Have you ever been engrossed in a book on a subject that is completely out of your sphere of knowledge, yet you seriously could not put the book down? For example, the history of the bookshelf, the pencil, or the toothpick by Henry Petroski, or how numbers relate to life by John Allen Paulos. Books that apply the science of random topics to life fascinate me more than anything, and this is precisely what I found so intriguing in Fearfully and Wonderfully Made.
Dr. Paul Brand is a physician whose life-study has been bones; and not just any bones, but hand bones; and not just any hand bones, but the hand bones of lepers. In this book, Brand–with the literary help of Philip Yancey–weaves together the intricacies of the human body on all its levels into a tapestry depicting the very Body of Christ, His Church. He does this so expertly that I feel like a physician myself–though having had zero anatomy classes in my past–understanding how God so wisely created the human body with all of its details to represent precisely how He desires His own Body of believers to function.
While the stated desire of the Brand-Yancey writing team is “that this book will help span the chasm that for too long has separated the created world from its Source” (11), this is clearly too grandiose a goal for one simple book. Nevertheless, the chasm they do span—whether intentionally or not—is just as important, for they help clarify just what Jesus and Paul meant by describing the Church as the Body of Christ, with Jesus Himself as the Head. This illustration coined by the Creator and Designer of every intricacy that holds our physical bodies together goes far deeper and carries far more meaning that it appears on the surface. With Dr. Brand as our guide, we readers begin to understand the immeasurable truths that are hidden in that seemingly simple analogy, and it helps me to long for the day when we no longer see through a glass darkly but with all blinders gone, face-to-face with our Lord.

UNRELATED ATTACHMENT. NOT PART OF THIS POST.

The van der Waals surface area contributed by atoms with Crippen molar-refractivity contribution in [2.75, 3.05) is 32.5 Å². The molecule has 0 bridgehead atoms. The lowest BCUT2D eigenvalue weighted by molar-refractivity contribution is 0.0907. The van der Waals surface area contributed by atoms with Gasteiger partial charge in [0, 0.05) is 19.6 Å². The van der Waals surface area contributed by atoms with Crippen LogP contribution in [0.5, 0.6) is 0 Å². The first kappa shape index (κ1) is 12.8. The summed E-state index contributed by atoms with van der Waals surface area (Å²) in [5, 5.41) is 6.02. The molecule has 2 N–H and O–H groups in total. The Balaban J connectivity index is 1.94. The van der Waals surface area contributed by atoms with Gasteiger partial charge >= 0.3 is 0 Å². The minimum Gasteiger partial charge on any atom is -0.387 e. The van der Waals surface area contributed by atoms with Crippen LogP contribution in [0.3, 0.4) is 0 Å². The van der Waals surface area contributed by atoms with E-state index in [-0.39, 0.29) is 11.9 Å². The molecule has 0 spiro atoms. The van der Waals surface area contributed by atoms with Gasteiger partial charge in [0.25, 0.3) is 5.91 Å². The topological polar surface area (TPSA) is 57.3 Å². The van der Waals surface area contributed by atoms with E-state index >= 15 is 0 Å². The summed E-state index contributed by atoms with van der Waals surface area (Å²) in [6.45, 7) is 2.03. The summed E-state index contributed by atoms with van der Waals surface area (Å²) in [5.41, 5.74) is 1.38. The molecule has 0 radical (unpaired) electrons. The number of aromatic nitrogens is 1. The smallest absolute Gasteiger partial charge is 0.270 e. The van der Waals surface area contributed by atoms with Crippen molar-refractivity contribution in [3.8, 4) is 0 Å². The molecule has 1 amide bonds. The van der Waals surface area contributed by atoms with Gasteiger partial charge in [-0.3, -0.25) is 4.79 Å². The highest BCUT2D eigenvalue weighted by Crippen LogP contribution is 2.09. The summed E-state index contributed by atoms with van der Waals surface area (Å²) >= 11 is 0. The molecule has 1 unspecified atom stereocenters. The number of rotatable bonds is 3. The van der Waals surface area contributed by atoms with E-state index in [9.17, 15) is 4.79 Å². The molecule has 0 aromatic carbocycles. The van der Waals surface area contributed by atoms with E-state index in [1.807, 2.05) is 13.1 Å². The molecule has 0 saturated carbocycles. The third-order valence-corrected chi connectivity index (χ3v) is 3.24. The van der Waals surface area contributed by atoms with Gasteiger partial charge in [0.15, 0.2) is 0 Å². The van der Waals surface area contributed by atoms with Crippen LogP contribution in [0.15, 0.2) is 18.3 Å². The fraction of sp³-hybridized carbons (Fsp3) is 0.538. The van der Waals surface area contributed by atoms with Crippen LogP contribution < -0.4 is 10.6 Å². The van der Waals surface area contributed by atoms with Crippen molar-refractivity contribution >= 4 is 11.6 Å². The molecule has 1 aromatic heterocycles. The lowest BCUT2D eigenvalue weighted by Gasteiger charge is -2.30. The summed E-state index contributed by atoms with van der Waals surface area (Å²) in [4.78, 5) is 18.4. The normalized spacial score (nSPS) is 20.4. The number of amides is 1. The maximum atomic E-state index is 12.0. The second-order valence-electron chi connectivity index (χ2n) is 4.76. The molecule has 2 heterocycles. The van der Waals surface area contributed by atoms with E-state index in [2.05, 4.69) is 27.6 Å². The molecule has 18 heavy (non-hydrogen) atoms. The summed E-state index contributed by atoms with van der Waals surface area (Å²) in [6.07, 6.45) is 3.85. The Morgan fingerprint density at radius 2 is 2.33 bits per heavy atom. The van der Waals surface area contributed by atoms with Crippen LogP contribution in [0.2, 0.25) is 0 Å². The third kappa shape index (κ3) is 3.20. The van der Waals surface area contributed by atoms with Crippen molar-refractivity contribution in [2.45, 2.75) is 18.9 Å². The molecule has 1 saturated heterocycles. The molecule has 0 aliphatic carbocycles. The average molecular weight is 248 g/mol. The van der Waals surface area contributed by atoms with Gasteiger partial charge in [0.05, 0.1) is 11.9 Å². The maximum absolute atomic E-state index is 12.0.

Covering cells, bones, skin, and motion, this book is the epitome of spiritual analogy regarding Christ’s global Church, and it ought to be required reading for every Christian nurse and physician, as well as for all seminarians and interested laypeople. Brand’s unique approach to describing the Church makes this one of the more re-readable books on my shelf. And, as with any good book on spiritual health, he manages to touch on issues so common as culture, unity, and standards that every chapter becomes (for this reader, at least) a sanctifying prayer of confession or praise.